We do not know if Trevor Runyon will like the food in jail. But at least, by the time he got there, he was very well fed. Police say Mr. Runyon slipped into a supermarket and waited for it to close. Surveillance cameras show he then had a feast. He cooked and ate six steaks and washed them down with beer, shrimp and birthday cake. Once he was done, police found him hiding in the ceiling and 57 empty whipped cream cans were in the trash.
I've been following Easy Rawlins since reading Devil in a Blue Dress in the '90s. That's a lot of time to give to a character. And as I read Little Green, I realized that I hadn't been following Easy, the character, all these years. In the past I was more invested in other parts of the stories.
On a Wednesday, it's MORNING EDITION from NPR News. Renee Montagne is in Afghanistan this week. I'm Steve Inskeep.
DAVID GREENE, HOST:
And I'm David Greene. Good morning. When we think about the controversies swirling around Washington this week, there's a common denominator. They fall on the shoulders of Attorney General Eric Holder.
INSKEEP: First, news broke that the Justice Department secretly obtained phone records of Associated Press reporters and editors. This has ignited a First Amendment uproar.
It has been one month since two bombs rocked the finish line of the Boston Marathon, killing three people. Families of those killed continue to mourn their loved ones; and dozens of the more than 260 people injured continue their rehabilitation, many of them amputees who are now relearning to walk.
Meantime in Boston, all but one business has reopened. But as NPR's Tovia Smith reports, the city continues a slow and painful recovery.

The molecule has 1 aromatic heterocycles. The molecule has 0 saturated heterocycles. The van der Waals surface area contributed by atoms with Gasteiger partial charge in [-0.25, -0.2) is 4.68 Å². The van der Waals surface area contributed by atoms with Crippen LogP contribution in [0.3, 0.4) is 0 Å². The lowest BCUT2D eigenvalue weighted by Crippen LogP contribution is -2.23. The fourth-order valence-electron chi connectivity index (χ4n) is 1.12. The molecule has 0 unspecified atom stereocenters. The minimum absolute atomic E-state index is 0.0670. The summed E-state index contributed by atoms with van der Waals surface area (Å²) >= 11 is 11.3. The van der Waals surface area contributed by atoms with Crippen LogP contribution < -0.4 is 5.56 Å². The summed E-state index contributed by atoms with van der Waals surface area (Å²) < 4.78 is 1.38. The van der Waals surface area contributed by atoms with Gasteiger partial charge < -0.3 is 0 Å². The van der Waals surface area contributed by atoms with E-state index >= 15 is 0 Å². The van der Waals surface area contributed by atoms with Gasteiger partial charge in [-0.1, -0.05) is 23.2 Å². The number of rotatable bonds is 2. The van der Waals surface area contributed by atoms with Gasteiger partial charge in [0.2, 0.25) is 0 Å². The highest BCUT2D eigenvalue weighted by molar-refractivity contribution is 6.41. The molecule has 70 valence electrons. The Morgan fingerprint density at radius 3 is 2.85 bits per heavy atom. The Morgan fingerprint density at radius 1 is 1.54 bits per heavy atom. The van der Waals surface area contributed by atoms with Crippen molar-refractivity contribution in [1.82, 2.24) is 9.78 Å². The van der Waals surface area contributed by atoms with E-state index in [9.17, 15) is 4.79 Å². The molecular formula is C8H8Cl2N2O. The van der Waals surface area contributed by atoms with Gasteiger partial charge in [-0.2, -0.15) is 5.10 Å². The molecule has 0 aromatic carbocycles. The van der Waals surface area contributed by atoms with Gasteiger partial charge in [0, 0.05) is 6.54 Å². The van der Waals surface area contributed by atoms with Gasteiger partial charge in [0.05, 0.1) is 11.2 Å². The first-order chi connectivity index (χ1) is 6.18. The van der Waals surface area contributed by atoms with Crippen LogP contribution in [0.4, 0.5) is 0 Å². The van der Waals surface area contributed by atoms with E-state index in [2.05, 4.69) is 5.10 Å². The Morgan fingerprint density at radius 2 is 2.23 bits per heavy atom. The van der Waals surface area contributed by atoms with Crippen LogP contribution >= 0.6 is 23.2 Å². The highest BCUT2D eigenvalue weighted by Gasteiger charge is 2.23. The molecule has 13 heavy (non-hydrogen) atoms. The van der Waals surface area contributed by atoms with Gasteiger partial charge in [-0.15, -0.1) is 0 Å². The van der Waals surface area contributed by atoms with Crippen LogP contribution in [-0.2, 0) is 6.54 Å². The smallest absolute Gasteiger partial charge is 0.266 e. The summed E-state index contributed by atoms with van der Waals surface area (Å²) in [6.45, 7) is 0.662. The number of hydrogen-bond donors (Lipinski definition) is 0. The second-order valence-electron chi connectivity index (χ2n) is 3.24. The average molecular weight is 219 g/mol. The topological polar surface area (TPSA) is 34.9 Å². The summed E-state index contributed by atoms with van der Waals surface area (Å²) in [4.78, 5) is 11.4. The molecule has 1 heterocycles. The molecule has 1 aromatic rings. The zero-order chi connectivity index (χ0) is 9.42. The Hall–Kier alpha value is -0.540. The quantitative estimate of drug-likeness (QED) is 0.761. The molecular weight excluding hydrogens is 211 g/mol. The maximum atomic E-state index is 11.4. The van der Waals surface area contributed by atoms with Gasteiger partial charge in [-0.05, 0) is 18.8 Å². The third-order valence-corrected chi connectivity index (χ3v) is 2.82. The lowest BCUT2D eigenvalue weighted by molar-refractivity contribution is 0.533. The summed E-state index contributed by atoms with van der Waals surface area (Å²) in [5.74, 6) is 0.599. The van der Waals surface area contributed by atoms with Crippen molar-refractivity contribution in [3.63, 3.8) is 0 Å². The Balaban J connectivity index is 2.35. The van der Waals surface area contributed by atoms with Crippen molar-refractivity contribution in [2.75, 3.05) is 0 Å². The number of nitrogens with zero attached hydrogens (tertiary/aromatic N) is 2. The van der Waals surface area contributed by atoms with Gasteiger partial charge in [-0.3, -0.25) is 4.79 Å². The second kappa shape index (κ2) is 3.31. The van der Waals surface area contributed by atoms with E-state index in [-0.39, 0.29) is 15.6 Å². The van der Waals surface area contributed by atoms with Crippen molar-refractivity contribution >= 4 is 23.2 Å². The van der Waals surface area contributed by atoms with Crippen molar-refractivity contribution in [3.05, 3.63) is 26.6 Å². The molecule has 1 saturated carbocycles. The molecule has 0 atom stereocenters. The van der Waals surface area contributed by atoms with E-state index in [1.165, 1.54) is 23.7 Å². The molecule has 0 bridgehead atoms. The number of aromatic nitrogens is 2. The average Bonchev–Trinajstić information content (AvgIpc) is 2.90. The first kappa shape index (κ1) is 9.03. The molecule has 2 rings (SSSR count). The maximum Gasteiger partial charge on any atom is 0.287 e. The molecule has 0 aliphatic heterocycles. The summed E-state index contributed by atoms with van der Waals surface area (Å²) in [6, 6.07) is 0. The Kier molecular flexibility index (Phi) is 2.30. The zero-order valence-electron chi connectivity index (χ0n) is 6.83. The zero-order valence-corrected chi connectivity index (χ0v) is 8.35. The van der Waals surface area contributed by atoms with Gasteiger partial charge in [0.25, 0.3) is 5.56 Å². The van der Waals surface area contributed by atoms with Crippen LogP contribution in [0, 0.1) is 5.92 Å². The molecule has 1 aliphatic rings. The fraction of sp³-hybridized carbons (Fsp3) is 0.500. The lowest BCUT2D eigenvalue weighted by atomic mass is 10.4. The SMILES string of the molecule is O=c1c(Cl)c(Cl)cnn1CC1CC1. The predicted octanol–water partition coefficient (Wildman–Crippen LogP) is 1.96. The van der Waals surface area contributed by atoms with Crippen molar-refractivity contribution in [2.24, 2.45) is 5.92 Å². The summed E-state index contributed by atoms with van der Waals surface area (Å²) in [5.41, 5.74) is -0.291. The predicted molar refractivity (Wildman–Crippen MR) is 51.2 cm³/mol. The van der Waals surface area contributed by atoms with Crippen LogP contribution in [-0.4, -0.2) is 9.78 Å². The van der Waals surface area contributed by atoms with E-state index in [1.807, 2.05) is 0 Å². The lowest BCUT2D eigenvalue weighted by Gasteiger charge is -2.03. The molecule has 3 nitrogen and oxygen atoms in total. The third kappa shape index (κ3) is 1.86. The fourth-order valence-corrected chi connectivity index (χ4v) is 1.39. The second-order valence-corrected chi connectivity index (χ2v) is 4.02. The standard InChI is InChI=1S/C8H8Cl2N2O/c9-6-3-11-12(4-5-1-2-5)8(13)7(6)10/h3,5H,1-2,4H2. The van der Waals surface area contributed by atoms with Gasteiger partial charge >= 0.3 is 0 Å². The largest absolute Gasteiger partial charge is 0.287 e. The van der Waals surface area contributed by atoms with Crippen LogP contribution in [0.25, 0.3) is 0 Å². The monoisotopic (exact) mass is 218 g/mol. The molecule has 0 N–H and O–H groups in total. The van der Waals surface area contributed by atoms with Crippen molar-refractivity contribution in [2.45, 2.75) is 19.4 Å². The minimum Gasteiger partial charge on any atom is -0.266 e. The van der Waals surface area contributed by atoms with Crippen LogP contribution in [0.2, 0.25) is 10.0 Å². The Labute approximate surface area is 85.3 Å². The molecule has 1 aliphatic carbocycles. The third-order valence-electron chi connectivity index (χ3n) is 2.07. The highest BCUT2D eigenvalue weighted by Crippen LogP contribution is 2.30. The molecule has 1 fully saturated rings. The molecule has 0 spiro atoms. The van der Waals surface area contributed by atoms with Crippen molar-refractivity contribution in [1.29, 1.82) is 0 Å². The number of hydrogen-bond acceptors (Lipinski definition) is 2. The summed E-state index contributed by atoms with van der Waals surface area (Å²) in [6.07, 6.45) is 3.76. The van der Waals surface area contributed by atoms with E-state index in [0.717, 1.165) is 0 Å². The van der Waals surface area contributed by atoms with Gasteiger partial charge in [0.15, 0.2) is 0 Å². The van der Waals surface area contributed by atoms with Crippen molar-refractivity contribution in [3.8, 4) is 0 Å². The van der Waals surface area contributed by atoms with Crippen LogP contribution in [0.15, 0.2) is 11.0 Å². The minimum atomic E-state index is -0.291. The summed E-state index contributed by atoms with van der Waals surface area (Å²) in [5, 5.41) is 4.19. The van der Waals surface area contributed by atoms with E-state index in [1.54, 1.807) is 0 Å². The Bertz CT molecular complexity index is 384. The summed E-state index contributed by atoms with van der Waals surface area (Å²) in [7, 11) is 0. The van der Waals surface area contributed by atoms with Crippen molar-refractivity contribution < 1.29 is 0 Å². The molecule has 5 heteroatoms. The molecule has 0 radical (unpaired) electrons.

The next time you see a father out shopping with his kids, you might need to check your assumptions.
"I'll get the, 'Oh, look, it's a dad! That's so sweet!' "says Jonathan Heisey-Grove, a stay-at-home father of two young boys in Alexandria, Va., who is pretty sure the other person assumes he's just giving Mom a break for the day. In fact, he's part of a growing number of fathers who are minding the kids full time while their wives support the family and who say societal expectations are not keeping up with their reality.
Tea Party activists are calling for a full investigation, and possibly lawsuits, following revelations that the Internal Revenue Service flagged so-called patriot groups for extra scrutiny in applications for federal tax-exempt status.
Among those claiming unjust and unconstitutional targeting by the IRS is a group called TheTeaParty.net, which bills itself as the largest grass-roots conservative Tea Party organization in the country.
A new charter school in Utah wants to equip students in kindergarten through ninth grade with a solid foundation in business.
Students' daily lessons are peppered with concepts like sales and marketing, finance and entrepreneurship, says first-grade teacher Tammy Hill. "And that plays into leadership and improved math skills. And finance plays into every part of their lives."
Americans are repeatedly told to cut back on salt to reduce the risk of heart disease. But there are new questions being raised about the possible risks of reducing sodium too much.
So, how low should we go? Currently, the government recommends that Americans should aim for 2,300 milligrams per day. And people older than 50, as well as those with high blood pressure, diabetes or kidney disease are advised to reduce sodium even further, down to 1,500 mg per day.